If you’re one of those people are naturally monotone and find it difficult to “force” a lot of expression in your voice, then you can use methods of non-verbal communication to help portray your point in a more interesting way to balance things out.
Approach your interview in a confident energetic manner.
Try to be bubbly and give off a friendly personality. You aim is to create a relationship between you and the interviewer. It is also very important to keep a professional manner in all areas of the university where you will be having your interview. Do A LOT of repetitive practise interviews with teachers, friends and family until you see those nerves disappear.
Do ensure you have a good question ready when they ask you if you have any.
It should not be a question which is easily researched or obvious. If you can choose a question which shows you have researched the university well it will leave a good impression.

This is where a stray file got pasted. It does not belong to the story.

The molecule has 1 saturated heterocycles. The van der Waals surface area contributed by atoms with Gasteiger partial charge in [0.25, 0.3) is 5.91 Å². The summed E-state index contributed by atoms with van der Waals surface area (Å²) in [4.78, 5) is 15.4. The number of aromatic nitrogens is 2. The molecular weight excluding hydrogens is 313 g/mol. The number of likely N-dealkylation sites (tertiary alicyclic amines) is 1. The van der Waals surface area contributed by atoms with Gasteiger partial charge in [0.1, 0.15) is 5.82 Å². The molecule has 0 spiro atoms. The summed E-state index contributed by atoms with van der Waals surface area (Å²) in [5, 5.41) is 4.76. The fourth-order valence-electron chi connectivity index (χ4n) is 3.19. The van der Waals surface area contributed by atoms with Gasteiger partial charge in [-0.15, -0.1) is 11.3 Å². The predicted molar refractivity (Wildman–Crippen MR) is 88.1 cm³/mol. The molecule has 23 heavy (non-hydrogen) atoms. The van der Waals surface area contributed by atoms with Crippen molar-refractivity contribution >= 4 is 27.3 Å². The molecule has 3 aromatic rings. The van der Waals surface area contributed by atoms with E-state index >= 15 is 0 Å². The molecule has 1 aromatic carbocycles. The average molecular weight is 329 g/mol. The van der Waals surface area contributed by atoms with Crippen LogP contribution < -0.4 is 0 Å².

Multiple Mini Interviews (MMI)
The following universities require you to do MMIs:
England: Birmingham, Brighton & Sussex, Bristol, Exeter, Hull, York, Keele, Kings College London, Lancaster, Leeds, Leicester, Liverpool, Manchester, Newcastle, Nottingham, Sheffield, St Andrews, St Georges, UEA (Norwich), Warwick.
Scotland: Aberdeen, Dundee.
Northern Ireland: Queens Belfast.
An MMI medical school interview is made up of 8 to 12 short MMI stations where each station is typically under 10 minutes. When you complete a station, you move on to the next station. Each individual Medicine MMI station is usually assessed separately meaning that your score at one station does not impact your score at the next station.
Treat every station like a new interview
Each station has completely different assessors and actors. Use this to your advantage by treating each station as a fresh start.
After you have completed a station, erase it from your memory and go to the next station as if you didn’t just do one. You can’t dwell on the fact that you might’ve answered a question better, or you didn’t say hello properly.